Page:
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Ask the Dietitian: “How much fiber do I actually need?”

Ask the Dietitan, Expert answers, General health

Ask the dietitian: “How much fiber do I actually need?”

Fiber-rich foods you should eat more of (and why).

Welcome to our new series, Ask the Dietitian, where Pendulum Dietitian Kristin N. answers all of your burning nutrition and diet-related questions. Kristin is here to inform and empower you in all the food choices you make for yourself.
Interested in submitting a question to Kristin? Email it to us at and we’ll try to answer it in an upcoming post!

Great question! First, there are two types of fiber:

  •     Soluble fiber: This type of fiber helps slow digestion and the rate at which carbohydrates and other nutrients are absorbed in your body. Soluble fiber can help control your blood sugar by preventing rapid rises or spikes. You can get soluble fiber from foods like oats, beans, peas, fruits, nuts, and vegetables.
  •     Insoluble fiber: The insoluble form of fiber helps move things through your body and provides “bulk”, helping to prevent constipation and keep you regular. You can get insoluble fiber from foods like fruits, vegetables, nuts, seeds, and whole grains.

Bonus: BOTH forms of fiber make you feel full, which can prevent you from overeating!
Per the American Diabetes Association, it’s recommended that women have 25 grams of fiber per day and men consume 38 grams of fiber per day. Diets high in dietary fiber not only help regulate blood sugar, but they can also reduce your risk of developing cardiovascular disease and promote intestinal regularity.
Any time someone increases dietary fiber, I recommend doing so slowly to help your body adjust. I also recommend increasing your intake of water to help prevent constipation.
The best way to check your fiber intake is by reading the nutrition facts label on your food or by familiarizing yourself with the fiber contained in your fave fruits and vegetables. Fiber is listed under the “carbohydrates” section on packaged food labels. In general, look for foods with more than 3 grams of fiber per serving.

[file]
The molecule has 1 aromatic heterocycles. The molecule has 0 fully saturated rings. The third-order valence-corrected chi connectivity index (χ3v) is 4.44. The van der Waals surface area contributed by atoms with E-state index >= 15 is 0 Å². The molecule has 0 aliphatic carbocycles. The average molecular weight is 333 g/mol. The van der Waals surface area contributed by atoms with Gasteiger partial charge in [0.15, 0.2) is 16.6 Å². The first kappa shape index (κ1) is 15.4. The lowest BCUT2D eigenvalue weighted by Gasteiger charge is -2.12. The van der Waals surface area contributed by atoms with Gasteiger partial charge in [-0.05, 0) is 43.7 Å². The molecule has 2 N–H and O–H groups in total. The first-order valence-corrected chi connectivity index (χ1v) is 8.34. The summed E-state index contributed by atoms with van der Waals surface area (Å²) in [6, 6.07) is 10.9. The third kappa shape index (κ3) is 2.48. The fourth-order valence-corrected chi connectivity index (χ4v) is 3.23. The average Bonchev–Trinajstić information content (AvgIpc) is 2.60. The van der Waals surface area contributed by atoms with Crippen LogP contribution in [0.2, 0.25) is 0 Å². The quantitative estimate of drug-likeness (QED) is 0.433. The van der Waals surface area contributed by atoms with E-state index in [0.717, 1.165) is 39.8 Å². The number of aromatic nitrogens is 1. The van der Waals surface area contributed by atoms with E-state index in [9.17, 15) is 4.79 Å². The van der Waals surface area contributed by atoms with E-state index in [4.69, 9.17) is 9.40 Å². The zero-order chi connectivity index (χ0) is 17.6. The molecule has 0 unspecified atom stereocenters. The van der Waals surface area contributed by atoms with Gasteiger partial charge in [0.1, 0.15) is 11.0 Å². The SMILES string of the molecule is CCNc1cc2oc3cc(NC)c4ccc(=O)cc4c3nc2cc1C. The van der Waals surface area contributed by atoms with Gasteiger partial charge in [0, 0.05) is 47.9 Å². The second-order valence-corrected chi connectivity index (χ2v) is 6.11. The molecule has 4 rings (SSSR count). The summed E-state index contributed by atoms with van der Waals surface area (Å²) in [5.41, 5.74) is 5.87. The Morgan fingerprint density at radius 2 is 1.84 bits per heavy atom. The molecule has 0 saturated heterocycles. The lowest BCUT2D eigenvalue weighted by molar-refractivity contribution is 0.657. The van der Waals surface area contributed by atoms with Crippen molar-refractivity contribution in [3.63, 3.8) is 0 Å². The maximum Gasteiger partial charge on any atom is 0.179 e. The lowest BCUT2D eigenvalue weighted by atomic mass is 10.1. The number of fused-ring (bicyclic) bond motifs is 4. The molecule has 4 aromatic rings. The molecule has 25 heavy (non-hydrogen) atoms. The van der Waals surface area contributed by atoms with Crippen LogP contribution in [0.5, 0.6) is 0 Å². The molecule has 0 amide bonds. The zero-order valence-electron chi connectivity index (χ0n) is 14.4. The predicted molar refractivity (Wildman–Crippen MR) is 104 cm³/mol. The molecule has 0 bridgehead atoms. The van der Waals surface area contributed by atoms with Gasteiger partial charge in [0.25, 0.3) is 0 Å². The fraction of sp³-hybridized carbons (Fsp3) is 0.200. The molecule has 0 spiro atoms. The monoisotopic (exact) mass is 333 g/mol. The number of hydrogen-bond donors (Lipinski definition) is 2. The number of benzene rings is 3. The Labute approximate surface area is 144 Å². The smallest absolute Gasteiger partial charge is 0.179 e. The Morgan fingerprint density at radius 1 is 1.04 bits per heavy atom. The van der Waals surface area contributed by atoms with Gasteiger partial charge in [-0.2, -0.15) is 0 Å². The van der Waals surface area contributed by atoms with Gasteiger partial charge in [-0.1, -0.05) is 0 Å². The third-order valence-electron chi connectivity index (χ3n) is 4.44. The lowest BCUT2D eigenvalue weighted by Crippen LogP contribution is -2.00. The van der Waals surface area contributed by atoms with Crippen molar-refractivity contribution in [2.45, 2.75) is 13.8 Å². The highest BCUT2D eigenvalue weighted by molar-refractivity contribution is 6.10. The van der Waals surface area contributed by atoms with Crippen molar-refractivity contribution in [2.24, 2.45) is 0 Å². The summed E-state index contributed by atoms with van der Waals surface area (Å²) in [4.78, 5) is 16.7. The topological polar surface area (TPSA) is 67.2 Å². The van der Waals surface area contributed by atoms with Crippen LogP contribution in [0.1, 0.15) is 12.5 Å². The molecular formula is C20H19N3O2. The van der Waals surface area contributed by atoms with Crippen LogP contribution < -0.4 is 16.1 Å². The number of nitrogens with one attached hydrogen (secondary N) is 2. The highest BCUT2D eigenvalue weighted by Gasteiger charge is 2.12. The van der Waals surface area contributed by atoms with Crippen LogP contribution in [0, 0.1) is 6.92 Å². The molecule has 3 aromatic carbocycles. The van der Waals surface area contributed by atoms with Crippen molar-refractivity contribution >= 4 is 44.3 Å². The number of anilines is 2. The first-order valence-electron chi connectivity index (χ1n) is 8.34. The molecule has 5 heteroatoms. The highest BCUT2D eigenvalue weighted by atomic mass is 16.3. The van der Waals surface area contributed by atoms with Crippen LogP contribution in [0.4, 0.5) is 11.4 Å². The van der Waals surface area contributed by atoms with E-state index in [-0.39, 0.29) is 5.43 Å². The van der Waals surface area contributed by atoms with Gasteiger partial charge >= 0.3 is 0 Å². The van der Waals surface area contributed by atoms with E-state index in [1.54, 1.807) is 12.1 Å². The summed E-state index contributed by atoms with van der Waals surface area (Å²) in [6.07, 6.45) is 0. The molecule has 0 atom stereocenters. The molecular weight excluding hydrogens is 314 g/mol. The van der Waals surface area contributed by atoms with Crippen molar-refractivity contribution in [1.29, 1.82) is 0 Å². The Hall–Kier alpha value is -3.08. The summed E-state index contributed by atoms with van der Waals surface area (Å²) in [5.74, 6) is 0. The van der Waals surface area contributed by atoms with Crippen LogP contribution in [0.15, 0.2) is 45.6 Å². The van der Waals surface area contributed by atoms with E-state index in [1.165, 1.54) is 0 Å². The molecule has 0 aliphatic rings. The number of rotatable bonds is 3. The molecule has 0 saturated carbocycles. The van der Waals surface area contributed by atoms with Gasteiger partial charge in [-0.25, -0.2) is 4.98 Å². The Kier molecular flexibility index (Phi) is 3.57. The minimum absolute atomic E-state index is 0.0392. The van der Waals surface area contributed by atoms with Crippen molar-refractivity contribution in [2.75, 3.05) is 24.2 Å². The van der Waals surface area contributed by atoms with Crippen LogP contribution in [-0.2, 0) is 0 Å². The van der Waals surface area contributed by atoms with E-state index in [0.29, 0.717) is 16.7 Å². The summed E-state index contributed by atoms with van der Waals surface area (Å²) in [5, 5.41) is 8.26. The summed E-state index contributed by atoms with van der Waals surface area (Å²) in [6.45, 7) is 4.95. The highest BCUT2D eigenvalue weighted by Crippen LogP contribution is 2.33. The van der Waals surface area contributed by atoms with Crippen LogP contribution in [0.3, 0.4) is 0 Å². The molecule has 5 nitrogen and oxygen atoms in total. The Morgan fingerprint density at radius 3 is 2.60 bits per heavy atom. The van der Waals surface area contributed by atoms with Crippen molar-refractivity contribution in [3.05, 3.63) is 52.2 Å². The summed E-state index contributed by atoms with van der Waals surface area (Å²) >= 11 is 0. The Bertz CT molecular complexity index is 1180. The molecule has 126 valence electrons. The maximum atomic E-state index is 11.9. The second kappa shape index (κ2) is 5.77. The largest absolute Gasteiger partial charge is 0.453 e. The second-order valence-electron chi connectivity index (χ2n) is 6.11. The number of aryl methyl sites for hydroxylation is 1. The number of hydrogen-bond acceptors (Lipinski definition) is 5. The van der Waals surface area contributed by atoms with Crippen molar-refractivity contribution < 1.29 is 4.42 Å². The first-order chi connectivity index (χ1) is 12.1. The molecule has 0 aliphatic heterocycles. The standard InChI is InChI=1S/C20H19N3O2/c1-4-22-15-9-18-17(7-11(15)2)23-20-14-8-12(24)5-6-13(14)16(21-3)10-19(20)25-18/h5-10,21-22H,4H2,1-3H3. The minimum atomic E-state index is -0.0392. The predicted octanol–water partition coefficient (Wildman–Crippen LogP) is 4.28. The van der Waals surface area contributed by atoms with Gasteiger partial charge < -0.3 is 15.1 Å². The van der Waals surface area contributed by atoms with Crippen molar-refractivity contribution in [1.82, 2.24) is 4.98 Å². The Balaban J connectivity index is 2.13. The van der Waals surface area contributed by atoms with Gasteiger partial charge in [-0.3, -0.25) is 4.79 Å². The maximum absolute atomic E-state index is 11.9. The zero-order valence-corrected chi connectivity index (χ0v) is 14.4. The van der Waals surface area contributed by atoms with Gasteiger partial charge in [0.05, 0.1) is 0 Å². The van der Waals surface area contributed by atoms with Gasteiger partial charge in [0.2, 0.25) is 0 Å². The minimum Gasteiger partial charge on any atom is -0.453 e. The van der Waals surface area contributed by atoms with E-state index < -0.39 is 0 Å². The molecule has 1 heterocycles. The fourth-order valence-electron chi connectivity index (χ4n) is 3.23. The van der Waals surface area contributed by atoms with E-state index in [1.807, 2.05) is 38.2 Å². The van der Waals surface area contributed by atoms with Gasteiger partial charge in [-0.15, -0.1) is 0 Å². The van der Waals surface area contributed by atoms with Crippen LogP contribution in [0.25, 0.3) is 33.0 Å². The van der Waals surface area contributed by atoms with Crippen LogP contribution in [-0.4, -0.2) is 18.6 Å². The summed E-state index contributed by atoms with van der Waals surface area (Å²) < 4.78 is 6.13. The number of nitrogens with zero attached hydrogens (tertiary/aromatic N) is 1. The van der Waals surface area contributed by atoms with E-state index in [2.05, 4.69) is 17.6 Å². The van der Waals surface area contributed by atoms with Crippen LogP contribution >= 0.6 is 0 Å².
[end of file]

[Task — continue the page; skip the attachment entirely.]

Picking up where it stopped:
Need some fiber-full suggestions? Here are some of my favorite ways to incorporate more fiber into your diet:

1. Choose fruits as snacks, salads, and desserts:
  • 1 cup of sliced avocados provides 9 grams of fiber
  • 1 medium pear provides 6 grams of fiber
  • 1 medium apple (with skin) provides 4 grams of fiber
  • 1 cup of raspberries provides 8 grams of fiber

    2. Add healthier choices to your snack arsenal:
    • Raw, cut up vegetables like red and yellow peppers, broccoli florets, carrots, and cauliflower
    • A Fiber One bar provides 9 grams of fiber
    • A ¼ cup of pistachios provides 3 grams of fiber
    • 3 cups of air-popped popcorn have 3.5 grams of fiber 

    3. Look for “whole” grain items that are minimally processed: whole-grain bread, pasta, cereals, and brown rice.

    4. Add some beans or lentils to your soups, salads, and side dishes. Or, serve them as the main dish!
      • Adding ½ cup of split peas to soup provides a whopping 25 grams of fiber